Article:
The interest preliminary issue
The claim for interest under Article 395 of the Russian Civil Code
Each side called expert evidence on Russian law regarding the right to interest under the Russian Civil Code. Yukos Capital contended that interest accrued automatically on an unsatisfied award under Article 395 of the Russian Civil Code without the need for a court order enforcing the award. Rosneft contended that interest under Article 395 only begins to accrue once a court order enforcing the award comes into effect.
Having reviewed Russian law, Simon J concluded that interest was not recoverable on the principal sum as a matter of Russian law.
English law – the issue
In respect of English law, Rosneft argued that the English Court had no power to award interest as the parties had excluded such a power by agreeing that their disputes, including a dispute as to post-award interest, should be referred to arbitration in Russia; a Russian tribunal had no power to award interest under Section 35A of the 1981 Act.
Simon J held that the claim to enforce the Awards in the English action was a claim to enforce a debt. Although the circumstances in which the arbitrators declined to award interest may be relevant to the exercise of the Court’s discretion to award interest, there was no absolute bar to an award of interest in respect of the late payment of a foreign award. The Court therefore concluded that, in principle, interest on the sums claimed in the English proceedings could be recovered under Section 35A of the Senior Courts Act 1981. However, whether it should be awarded as a matter of discretion would be a question for later determination.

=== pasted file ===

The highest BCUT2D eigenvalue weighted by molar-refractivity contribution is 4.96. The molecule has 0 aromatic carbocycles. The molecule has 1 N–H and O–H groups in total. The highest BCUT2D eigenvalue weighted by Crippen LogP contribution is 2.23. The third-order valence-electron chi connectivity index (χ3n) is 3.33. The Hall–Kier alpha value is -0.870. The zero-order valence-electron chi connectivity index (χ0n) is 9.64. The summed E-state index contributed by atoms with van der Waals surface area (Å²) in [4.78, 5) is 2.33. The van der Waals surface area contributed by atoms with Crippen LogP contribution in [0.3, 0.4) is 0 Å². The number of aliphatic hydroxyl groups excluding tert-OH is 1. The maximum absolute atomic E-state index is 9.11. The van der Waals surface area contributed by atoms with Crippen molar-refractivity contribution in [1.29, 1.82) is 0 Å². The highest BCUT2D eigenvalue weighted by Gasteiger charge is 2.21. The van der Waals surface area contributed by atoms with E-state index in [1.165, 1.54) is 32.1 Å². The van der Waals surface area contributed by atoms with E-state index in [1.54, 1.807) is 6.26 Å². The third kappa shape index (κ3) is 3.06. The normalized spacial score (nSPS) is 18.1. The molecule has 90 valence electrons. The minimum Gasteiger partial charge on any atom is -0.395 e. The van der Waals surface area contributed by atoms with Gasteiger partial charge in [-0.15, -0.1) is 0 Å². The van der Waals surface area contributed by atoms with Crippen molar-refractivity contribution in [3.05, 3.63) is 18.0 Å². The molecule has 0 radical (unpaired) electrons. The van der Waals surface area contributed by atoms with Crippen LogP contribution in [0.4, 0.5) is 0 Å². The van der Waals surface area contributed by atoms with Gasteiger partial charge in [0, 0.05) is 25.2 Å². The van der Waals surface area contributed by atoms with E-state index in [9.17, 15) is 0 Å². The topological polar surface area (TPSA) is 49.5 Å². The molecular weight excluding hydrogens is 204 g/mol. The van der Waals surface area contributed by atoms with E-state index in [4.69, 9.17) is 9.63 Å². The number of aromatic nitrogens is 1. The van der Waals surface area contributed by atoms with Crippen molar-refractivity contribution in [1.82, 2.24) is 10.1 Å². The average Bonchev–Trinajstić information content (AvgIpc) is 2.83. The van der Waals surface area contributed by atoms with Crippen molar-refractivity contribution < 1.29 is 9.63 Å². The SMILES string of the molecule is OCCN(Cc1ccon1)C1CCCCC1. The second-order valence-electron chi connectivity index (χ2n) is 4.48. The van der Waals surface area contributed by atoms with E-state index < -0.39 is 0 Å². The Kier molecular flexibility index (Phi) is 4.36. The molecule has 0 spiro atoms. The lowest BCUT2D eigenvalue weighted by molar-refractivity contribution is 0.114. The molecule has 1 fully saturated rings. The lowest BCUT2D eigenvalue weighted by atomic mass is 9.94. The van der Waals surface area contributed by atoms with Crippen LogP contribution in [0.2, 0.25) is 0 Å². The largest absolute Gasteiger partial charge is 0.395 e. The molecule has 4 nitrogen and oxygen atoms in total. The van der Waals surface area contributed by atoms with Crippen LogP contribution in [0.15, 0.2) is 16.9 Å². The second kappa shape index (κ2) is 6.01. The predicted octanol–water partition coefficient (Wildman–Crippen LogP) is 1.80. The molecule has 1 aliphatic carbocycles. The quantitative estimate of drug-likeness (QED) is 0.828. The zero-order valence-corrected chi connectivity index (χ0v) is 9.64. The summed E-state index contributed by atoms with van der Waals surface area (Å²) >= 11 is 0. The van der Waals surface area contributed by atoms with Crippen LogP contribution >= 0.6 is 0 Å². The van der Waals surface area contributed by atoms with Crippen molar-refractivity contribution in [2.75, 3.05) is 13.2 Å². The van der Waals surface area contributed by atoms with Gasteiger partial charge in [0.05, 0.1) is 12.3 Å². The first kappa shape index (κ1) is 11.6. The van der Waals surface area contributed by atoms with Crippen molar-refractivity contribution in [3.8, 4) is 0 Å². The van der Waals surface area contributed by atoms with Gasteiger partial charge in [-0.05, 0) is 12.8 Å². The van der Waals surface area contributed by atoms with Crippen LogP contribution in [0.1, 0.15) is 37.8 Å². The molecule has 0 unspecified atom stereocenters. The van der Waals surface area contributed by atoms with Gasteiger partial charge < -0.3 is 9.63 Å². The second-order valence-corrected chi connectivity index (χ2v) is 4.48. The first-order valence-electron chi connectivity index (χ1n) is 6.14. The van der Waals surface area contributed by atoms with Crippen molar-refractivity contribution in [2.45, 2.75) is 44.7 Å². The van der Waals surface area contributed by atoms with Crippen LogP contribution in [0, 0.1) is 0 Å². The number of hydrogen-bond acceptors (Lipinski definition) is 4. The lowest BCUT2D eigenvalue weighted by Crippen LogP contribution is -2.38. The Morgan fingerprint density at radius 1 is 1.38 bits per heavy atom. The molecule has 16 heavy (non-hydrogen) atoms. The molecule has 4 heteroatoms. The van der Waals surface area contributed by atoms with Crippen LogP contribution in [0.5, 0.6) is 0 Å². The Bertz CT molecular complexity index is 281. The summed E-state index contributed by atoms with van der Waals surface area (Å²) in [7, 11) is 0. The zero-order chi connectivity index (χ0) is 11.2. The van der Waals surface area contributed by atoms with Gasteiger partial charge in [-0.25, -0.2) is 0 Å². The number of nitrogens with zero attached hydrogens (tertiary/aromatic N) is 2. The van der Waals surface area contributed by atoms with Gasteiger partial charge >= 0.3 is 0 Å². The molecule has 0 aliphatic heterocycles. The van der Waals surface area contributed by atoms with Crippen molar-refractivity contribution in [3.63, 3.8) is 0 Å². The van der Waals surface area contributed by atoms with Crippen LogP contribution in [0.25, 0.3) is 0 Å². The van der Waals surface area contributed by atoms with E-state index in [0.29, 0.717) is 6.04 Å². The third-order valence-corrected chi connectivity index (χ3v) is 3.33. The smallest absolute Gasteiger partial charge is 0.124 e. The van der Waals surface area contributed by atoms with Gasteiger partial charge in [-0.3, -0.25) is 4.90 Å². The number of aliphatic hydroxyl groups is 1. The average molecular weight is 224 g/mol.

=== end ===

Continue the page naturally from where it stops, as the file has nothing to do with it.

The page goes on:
Whether a court should ever enforce an award that has been set aside at the seat of the arbitration has been the subject of much debate. In Dallah Estate and Tourism Holding Companyv The Ministry of Religious Affairs of Government of Pakistan  EWCA Civ 755, in considering the position under the New York Convention, Rix LJ described this as a “delicate matter“, concluding that “the improper circumstances would… have to be brought home to the court asked to enforce in such a way as… to prevent an issue estoppel arising out of the judgment of the courts of the country of origin.” Simon J’s reasoning in relation to the enforcement preliminary issue in the present case accords with the decision in Dallah, allowing a court to take into consideration principles of honesty, natural justice and public policy which may taint a set-aside decision of a foreign court.